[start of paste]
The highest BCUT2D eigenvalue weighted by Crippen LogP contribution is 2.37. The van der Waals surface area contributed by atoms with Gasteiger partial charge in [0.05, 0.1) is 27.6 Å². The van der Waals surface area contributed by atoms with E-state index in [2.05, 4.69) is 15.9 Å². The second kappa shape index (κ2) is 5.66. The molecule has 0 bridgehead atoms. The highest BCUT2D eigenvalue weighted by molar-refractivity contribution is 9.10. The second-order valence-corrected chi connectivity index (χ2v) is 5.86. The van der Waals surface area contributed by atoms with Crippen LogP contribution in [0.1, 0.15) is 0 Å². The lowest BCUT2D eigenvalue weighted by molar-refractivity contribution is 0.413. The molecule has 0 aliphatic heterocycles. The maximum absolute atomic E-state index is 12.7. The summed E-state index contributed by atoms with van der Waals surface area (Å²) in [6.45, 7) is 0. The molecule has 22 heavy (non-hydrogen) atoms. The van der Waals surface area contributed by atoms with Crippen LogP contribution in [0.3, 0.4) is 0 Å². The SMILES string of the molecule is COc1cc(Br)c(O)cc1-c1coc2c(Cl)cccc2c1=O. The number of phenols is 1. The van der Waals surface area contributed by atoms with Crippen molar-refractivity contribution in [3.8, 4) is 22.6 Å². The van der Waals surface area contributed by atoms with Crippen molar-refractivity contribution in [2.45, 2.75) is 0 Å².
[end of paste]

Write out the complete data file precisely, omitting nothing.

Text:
The highest BCUT2D eigenvalue weighted by Crippen LogP contribution is 2.37. The van der Waals surface area contributed by atoms with Gasteiger partial charge in [0.05, 0.1) is 27.6 Å². The van der Waals surface area contributed by atoms with E-state index in [2.05, 4.69) is 15.9 Å². The second kappa shape index (κ2) is 5.66. The molecule has 0 bridgehead atoms. The highest BCUT2D eigenvalue weighted by molar-refractivity contribution is 9.10. The second-order valence-corrected chi connectivity index (χ2v) is 5.86. The van der Waals surface area contributed by atoms with Crippen LogP contribution in [0.1, 0.15) is 0 Å². The lowest BCUT2D eigenvalue weighted by molar-refractivity contribution is 0.413. The molecule has 0 aliphatic heterocycles. The maximum absolute atomic E-state index is 12.7. The summed E-state index contributed by atoms with van der Waals surface area (Å²) in [6.45, 7) is 0. The molecule has 22 heavy (non-hydrogen) atoms. The van der Waals surface area contributed by atoms with Crippen LogP contribution in [0.3, 0.4) is 0 Å². The SMILES string of the molecule is COc1cc(Br)c(O)cc1-c1coc2c(Cl)cccc2c1=O. The number of phenols is 1. The van der Waals surface area contributed by atoms with Crippen molar-refractivity contribution in [3.8, 4) is 22.6 Å². The van der Waals surface area contributed by atoms with Crippen molar-refractivity contribution in [2.45, 2.75) is 0 Å².